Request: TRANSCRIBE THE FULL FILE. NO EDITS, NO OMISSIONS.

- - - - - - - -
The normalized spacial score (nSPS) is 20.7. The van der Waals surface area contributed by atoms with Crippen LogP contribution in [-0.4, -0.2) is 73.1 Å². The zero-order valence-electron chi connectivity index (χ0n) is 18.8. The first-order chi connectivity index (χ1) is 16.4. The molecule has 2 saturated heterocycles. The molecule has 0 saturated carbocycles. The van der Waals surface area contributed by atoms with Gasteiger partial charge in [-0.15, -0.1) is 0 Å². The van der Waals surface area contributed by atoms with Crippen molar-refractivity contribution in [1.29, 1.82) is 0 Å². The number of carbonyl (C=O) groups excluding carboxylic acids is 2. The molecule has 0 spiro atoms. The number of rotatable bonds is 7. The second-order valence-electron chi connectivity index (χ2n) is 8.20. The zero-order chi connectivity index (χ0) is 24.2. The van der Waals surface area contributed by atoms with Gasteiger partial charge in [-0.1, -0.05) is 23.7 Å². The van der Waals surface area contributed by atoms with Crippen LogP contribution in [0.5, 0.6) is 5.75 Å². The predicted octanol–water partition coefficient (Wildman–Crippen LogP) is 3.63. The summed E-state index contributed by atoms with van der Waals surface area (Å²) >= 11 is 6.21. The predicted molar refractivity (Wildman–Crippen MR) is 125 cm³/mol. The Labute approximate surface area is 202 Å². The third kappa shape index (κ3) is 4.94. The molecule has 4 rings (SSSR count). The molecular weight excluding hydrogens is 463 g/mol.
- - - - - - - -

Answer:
The normalized spacial score (nSPS) is 20.7. The van der Waals surface area contributed by atoms with Crippen LogP contribution in [-0.4, -0.2) is 73.1 Å². The zero-order valence-electron chi connectivity index (χ0n) is 18.8. The first-order chi connectivity index (χ1) is 16.4. The molecule has 2 saturated heterocycles. The molecule has 0 saturated carbocycles. The van der Waals surface area contributed by atoms with Gasteiger partial charge in [-0.15, -0.1) is 0 Å². The van der Waals surface area contributed by atoms with Crippen molar-refractivity contribution in [1.29, 1.82) is 0 Å². The number of carbonyl (C=O) groups excluding carboxylic acids is 2. The molecule has 0 spiro atoms. The number of rotatable bonds is 7. The second-order valence-electron chi connectivity index (χ2n) is 8.20. The zero-order chi connectivity index (χ0) is 24.2. The van der Waals surface area contributed by atoms with Gasteiger partial charge in [-0.1, -0.05) is 23.7 Å². The van der Waals surface area contributed by atoms with Crippen LogP contribution in [0.5, 0.6) is 5.75 Å². The predicted octanol–water partition coefficient (Wildman–Crippen LogP) is 3.63. The summed E-state index contributed by atoms with van der Waals surface area (Å²) >= 11 is 6.21. The predicted molar refractivity (Wildman–Crippen MR) is 125 cm³/mol. The Labute approximate surface area is 202 Å². The third kappa shape index (κ3) is 4.94. The molecule has 4 rings (SSSR count). The molecular weight excluding hydrogens is 463 g/mol.